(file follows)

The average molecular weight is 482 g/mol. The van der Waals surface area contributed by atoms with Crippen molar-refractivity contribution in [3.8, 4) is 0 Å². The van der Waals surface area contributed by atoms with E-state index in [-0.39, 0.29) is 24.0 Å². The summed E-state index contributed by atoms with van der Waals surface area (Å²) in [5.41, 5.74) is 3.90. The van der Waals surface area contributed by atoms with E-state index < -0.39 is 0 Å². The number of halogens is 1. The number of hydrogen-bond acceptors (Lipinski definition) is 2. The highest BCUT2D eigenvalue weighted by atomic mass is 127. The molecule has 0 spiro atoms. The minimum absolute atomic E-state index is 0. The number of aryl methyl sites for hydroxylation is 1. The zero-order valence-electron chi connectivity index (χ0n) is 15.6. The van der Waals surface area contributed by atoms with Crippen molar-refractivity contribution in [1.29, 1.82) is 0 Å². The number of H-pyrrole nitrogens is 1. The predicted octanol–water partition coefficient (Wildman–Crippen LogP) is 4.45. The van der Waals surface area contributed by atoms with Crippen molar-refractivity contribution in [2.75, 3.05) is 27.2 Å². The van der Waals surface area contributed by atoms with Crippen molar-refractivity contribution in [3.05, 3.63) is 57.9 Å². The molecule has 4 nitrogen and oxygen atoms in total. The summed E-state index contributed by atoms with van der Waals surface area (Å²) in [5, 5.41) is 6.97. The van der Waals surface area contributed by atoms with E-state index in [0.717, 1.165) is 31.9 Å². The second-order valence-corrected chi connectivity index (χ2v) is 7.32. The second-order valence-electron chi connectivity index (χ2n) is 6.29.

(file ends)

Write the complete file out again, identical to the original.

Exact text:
The average molecular weight is 482 g/mol. The van der Waals surface area contributed by atoms with Crippen molar-refractivity contribution in [3.8, 4) is 0 Å². The van der Waals surface area contributed by atoms with E-state index in [-0.39, 0.29) is 24.0 Å². The summed E-state index contributed by atoms with van der Waals surface area (Å²) in [5.41, 5.74) is 3.90. The van der Waals surface area contributed by atoms with E-state index < -0.39 is 0 Å². The number of halogens is 1. The number of hydrogen-bond acceptors (Lipinski definition) is 2. The highest BCUT2D eigenvalue weighted by atomic mass is 127. The molecule has 0 spiro atoms. The minimum absolute atomic E-state index is 0. The number of aryl methyl sites for hydroxylation is 1. The zero-order valence-electron chi connectivity index (χ0n) is 15.6. The van der Waals surface area contributed by atoms with Crippen molar-refractivity contribution in [1.29, 1.82) is 0 Å². The number of H-pyrrole nitrogens is 1. The predicted octanol–water partition coefficient (Wildman–Crippen LogP) is 4.45. The van der Waals surface area contributed by atoms with Crippen molar-refractivity contribution in [2.75, 3.05) is 27.2 Å². The van der Waals surface area contributed by atoms with Crippen molar-refractivity contribution in [3.05, 3.63) is 57.9 Å². The molecule has 4 nitrogen and oxygen atoms in total. The summed E-state index contributed by atoms with van der Waals surface area (Å²) in [5, 5.41) is 6.97. The van der Waals surface area contributed by atoms with E-state index in [0.717, 1.165) is 31.9 Å². The second-order valence-corrected chi connectivity index (χ2v) is 7.32. The second-order valence-electron chi connectivity index (χ2n) is 6.29.